"This Is Our Music": Rave, Race And Rhythm In The Jungle (Part 3/3)
Jacob Tucker delivers the third and final part of his discussion on Rave, Race and Rhythm in the Jungle. For part 2 follow the link HERE.
Cover photo via: No Repetitive Beats
“Worries In The Dance”: Culture, Criminality, and Collapse
As we have seen, Jungle can be characterised by its unique blend of supposedly disparate cultures and sounds, as well as its existence within a tradition of black cultural practices and musical approaches. Whilst the earlier Acid House explosion has been widely regarded as a moment in which historical boundaries of class, race, and gender were transcended through the power of rave, many black Brits remained suspicious of both the “devil music” and the ecstasy-fuelled hedonism of rave culture. Of course, Acid House was far from just a white phenomenon. Black British DJs such as Carl Cox, Fabio, Grooverider, and Frankie Valentine, were leading figures in the Acid House scene and instrumental in inspiring black youth who would later go on to shape and remould British electronic music. Indeed, in contemporary reappraisals of the era, there is a growing recognition that black British clubbers were dancing to house music long before Paul Oakenfold, Danny Rampling, Johnny Walker, and Nicky Holloway went on their notorious life-changing trip to Ibiza in the summer of 1987.
Nevertheless, the Jungle explosion significantly increased the involvement of black youth in a scene that had branched out of rave culture, and more specifically, its predominantly white working-class mutant child: Hardcore. The differing experiences and approaches of black and white youth played a central role in Jungle’s cultural development, and in this section we shall look more specifically at the decline of Jungle. We will come to understand how the term became synonymous with criminality, crack cocaine usage, and stupidity; notions that are inseparable from historic stereotypes levelled at the black youth of Britain. As Gerald Simpson put it simply, many years later, “when jungle came out people were scared of it.” Importantly, through the shift into ‘Drum and Bass’, Jungle succumbed not only to implicit pressures stemming from structural racism, but also to much of the racialized musical discourse outlined in the previous section, leaving in its wake a scene which many felt was increasingly out of control.
As we understood in the first section, Jungle culture was formed at a nexus of race-based and class-based experiences located in the multi-cultural hubs of urban and suburban Britain. Benjamin Noys argues that Jungle, as a subculture, “floats in a space made common by an experience of class, the continuing emerge of the under-class with its reliance on both legal and illegal economic activities.” Such a reading appears to echo Stuart Hall’s writings on the decade following the brief outbreak of anti-racist violence in 1985, in which he describes growing “internal class gaps” for ethnic minorities in Britain, “between a minority rising middle class and the majority poor.” The rise of Jungle had also coincided with the forced reorientation of rave from the illegal countryside gatherings dotted around the M25 and beyond, back into inner-city clubs and licensed venues. Despite the increasing regulation and police presence, Jungle raves were renowned for violence. Terror Danjah recalls, albeit perhaps hyperbolically, that he would “always see someone get stabbed or bottled” and that “it wasn’t a joke.” Jumpin’ Jack Frost agrees that “there was violence [and] it did get a bit out of hand.” Accordingly, electronic dance music magazines such as Mixmag posed the question to readers, “Is Jungle Too Ruff?”, whilst others, such as Ravescene were clear that “Rave is dead” and “Jungle killed it.” Of course, “the scripting of blackness as associated with violence” was a crucial aspect of this, and served to reinforce perceptions of Jungle culture as promoting criminality, aggressive behaviour and ‘darkness’. Kool FM’s Eastman argued that Jungle raves were no more violent than an average nightclub in any British town, and that the media sensationalised the criminality of the scene. This valid point reinforces the idea that the “panic about Jungle commenced when black people ceased to be a minority and were visibly in control of the scene.”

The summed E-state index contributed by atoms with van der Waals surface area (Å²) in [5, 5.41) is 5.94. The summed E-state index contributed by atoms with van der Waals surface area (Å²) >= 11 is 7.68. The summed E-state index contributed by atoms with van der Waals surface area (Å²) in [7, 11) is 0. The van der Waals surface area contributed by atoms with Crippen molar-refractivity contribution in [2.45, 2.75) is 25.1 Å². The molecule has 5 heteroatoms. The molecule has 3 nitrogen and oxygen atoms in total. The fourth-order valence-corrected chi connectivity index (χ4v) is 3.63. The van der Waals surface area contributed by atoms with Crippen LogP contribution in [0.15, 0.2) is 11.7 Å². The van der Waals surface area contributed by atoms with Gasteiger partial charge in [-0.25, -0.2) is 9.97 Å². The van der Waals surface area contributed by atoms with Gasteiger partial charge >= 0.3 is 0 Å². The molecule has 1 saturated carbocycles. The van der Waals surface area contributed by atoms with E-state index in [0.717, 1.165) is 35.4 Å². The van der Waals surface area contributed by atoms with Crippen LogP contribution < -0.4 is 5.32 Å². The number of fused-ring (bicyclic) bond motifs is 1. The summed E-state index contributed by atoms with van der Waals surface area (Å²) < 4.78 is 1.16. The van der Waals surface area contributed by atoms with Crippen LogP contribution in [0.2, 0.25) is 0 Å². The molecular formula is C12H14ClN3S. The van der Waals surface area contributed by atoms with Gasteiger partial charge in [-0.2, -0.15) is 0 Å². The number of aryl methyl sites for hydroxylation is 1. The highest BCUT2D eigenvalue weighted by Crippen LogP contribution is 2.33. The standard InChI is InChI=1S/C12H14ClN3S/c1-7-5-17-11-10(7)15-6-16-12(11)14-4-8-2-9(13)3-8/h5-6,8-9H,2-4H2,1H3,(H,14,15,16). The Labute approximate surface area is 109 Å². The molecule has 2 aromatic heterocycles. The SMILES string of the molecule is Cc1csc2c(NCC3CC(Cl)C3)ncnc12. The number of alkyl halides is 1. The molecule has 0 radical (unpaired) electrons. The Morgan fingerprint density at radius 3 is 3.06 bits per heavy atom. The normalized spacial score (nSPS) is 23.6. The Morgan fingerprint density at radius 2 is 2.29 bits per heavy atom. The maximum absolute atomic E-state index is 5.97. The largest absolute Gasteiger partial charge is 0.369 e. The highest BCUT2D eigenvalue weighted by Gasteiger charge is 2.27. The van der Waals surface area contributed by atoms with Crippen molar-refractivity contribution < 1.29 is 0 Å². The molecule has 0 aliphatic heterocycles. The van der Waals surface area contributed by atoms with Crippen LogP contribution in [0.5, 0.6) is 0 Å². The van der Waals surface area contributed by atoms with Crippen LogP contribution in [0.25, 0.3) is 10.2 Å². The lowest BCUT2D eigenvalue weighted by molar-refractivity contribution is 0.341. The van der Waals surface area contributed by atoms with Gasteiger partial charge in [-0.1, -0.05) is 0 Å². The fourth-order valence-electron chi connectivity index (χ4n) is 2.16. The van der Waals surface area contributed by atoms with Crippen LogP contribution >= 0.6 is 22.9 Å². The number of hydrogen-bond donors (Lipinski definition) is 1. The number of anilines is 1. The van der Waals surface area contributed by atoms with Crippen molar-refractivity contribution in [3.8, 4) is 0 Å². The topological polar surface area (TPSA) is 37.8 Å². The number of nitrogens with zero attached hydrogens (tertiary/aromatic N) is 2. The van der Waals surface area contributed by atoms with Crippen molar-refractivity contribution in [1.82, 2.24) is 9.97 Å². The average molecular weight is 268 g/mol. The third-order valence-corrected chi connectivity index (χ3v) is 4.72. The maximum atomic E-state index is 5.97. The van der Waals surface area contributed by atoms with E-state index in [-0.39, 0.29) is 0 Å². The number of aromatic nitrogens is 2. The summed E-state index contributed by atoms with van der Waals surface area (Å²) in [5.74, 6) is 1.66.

The allegedly criminal nature of Jungle is perhaps best represented in its foundational infrastructure of pirate radio, hidden away in the high-rise tower blocks of London’s council estates. Indeed, pirate radio stations faced not only frequent raids from the Department of Trade and Industry (DTI) but also police allegations that they were a front for large-scale drug-selling networks. These reports were not without explicitly racialised language. Such is the case in Evening Standard coverage of the 1993 raid on Rush FM, with the paper quoting police assertions of a “Yardie connection.” As Anita Kalunta-Crumpton points out, the term ‘Yardie’ constituted a specific reference to organised Jamaican crime and “enriched media representations of race, blackness and drug trafficking.” Police allegations were thus driven by the racially-informed assumption that the pirates could only “go to such elaborate lengths” of working to secure their stations from potential raids if they were “ruthless drug dealers” running “a highly-organised network.”